WW2010
University of Illinois

WW2010
 
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> online guides
 
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Online Guides
 
  introduction
 
> meteorology
 
  remote sensing
 
  reading maps
 
  projects, activities

Meteorology
 
  introduction
 
  air masses, fronts
 
  clouds, precipitation
 
  el nino
 
  forces, winds
 
> hurricanes
 
  hydrologic cycle
 
  light, optics
 
  midlatitude cyclones
 
  severe storms
 
  weather forecasting

Hurricanes
 
  introduction
 
> definition
 
  how they're named
 
  movement
 
  convective processes
 
  development stages
 
  destruction

User Interface
 
  graphics
> text

NOTE: We've guessed that you're not using a client that supports colored tables and have tried to compensate. Low graphics mode looks much better on clients that do... we recommend switching to Netscape 3.0 or Microsoft Internet Explorer.
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Hurricanes
a tropical cyclone with winds > 64 knots

Hurricanes are tropical cyclones with winds that exceed 64 knots (74 mi/hr) and blow counterclockwise about their centers in the Northern hemisphere, (clockwise in the Southern hemisphere).


[Image: legend for above diagram ] Areas of favorable development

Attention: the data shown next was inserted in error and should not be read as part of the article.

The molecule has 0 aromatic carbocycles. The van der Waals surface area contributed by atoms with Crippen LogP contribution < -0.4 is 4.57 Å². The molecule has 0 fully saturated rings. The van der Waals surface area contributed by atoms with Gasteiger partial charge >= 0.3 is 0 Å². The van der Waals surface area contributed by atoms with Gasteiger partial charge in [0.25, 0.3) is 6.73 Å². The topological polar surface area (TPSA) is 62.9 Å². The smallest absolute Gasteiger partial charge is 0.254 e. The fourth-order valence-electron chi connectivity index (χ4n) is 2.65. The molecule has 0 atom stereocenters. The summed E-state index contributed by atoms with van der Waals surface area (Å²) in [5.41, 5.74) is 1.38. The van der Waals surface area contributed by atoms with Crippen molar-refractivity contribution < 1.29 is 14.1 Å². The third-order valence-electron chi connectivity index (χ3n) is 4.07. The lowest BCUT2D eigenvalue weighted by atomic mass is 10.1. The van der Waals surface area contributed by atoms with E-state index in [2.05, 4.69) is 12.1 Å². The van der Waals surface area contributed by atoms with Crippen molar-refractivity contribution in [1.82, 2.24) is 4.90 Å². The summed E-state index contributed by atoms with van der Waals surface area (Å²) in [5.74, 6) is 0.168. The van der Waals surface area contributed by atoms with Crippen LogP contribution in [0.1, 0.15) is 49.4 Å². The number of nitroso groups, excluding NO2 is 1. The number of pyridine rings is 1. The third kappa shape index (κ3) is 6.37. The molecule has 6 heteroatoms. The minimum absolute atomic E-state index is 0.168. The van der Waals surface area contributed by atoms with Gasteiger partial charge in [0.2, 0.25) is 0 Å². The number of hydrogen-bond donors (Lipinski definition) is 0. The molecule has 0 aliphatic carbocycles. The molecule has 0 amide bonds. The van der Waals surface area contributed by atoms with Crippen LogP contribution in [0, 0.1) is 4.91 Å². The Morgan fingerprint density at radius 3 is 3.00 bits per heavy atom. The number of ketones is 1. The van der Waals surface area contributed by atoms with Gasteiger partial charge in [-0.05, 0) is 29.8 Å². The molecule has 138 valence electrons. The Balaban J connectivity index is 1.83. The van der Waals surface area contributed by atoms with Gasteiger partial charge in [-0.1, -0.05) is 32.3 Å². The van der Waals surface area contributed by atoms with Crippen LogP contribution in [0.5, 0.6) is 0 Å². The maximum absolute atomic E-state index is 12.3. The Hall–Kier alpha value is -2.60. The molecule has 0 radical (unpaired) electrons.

Hurricanes are born over the warm waters of the tropical oceans, where humid air and converging winds fuel convective processes responsible for developing hurricanes.

Hurricane season typically extends from June through November, when water temperatures in these regions are relatively high (greater than 26.5 C). Most hurricanes occur in late summer and early fall, i.e., August and September. Hurricanes are larger than thunderstorms and tornadoes but smaller than mid-latitude cyclones The primary components of a hurricane include:

[Image: (50K)] The Eye:
A region 20-50 km in diameter found at the center where skies are often clear, winds are light, and the storm's lowest pressure readings are obtained.

Eye Wall:
A ring of cumulonimbus clouds that swirl around the eye. The heaviest precipitation and strongest winds are found here.

Spiral Rainbands:
Bands of heavy convective showers that spiral inward toward the storm's center.

There is an average of 84 tropical storms and 45 hurricanes / typhoons globally per year. Roughly nine named storms develop per year in the tropical Atlantic and Gulf of Mexico, six of which typically become hurricanes; two of which become intense hurricanes (sustained winds exceeding 130 mph or 209 km/hr).



introduction
Terms for using data resources. CD-ROM available.
Credits and Acknowledgments for WW2010.
Department of Atmospheric Sciences (DAS) at
the University of Illinois at Urbana-Champaign.

how they're named